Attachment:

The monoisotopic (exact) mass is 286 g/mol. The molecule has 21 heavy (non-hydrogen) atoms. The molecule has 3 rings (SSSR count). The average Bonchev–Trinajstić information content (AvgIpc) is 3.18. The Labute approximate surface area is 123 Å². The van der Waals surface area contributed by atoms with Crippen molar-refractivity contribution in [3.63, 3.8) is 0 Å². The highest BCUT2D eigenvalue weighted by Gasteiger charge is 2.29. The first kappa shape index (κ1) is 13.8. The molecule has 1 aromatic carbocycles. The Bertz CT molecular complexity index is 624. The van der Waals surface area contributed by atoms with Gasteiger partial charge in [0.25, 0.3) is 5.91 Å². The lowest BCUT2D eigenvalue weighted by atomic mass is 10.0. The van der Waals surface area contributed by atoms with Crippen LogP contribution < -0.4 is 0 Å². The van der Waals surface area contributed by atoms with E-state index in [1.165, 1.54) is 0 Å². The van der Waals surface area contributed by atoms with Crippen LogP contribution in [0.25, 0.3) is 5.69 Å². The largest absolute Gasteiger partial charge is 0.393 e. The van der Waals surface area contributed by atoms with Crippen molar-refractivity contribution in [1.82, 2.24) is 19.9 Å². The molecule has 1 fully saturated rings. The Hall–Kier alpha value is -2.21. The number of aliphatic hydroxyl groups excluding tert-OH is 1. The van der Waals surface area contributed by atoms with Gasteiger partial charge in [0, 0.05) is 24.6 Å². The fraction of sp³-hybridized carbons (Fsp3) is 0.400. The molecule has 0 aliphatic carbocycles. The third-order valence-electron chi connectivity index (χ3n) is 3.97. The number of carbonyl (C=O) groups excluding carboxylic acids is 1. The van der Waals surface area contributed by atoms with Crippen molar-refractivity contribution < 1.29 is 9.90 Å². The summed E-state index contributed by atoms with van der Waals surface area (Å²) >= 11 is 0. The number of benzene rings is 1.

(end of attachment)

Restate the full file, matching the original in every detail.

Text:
The monoisotopic (exact) mass is 286 g/mol. The molecule has 21 heavy (non-hydrogen) atoms. The molecule has 3 rings (SSSR count). The average Bonchev–Trinajstić information content (AvgIpc) is 3.18. The Labute approximate surface area is 123 Å². The van der Waals surface area contributed by atoms with Crippen molar-refractivity contribution in [3.63, 3.8) is 0 Å². The highest BCUT2D eigenvalue weighted by Gasteiger charge is 2.29. The first kappa shape index (κ1) is 13.8. The molecule has 1 aromatic carbocycles. The Bertz CT molecular complexity index is 624. The van der Waals surface area contributed by atoms with Gasteiger partial charge in [0.25, 0.3) is 5.91 Å². The lowest BCUT2D eigenvalue weighted by atomic mass is 10.0. The van der Waals surface area contributed by atoms with Crippen LogP contribution < -0.4 is 0 Å². The van der Waals surface area contributed by atoms with E-state index in [1.165, 1.54) is 0 Å². The van der Waals surface area contributed by atoms with Crippen LogP contribution in [0.25, 0.3) is 5.69 Å². The largest absolute Gasteiger partial charge is 0.393 e. The van der Waals surface area contributed by atoms with Crippen molar-refractivity contribution in [1.82, 2.24) is 19.9 Å². The molecule has 1 fully saturated rings. The Hall–Kier alpha value is -2.21. The number of aliphatic hydroxyl groups excluding tert-OH is 1. The van der Waals surface area contributed by atoms with Gasteiger partial charge in [0, 0.05) is 24.6 Å². The fraction of sp³-hybridized carbons (Fsp3) is 0.400. The molecule has 0 aliphatic carbocycles. The third-order valence-electron chi connectivity index (χ3n) is 3.97. The number of carbonyl (C=O) groups excluding carboxylic acids is 1. The van der Waals surface area contributed by atoms with Crippen molar-refractivity contribution < 1.29 is 9.90 Å². The summed E-state index contributed by atoms with van der Waals surface area (Å²) >= 11 is 0. The number of benzene rings is 1.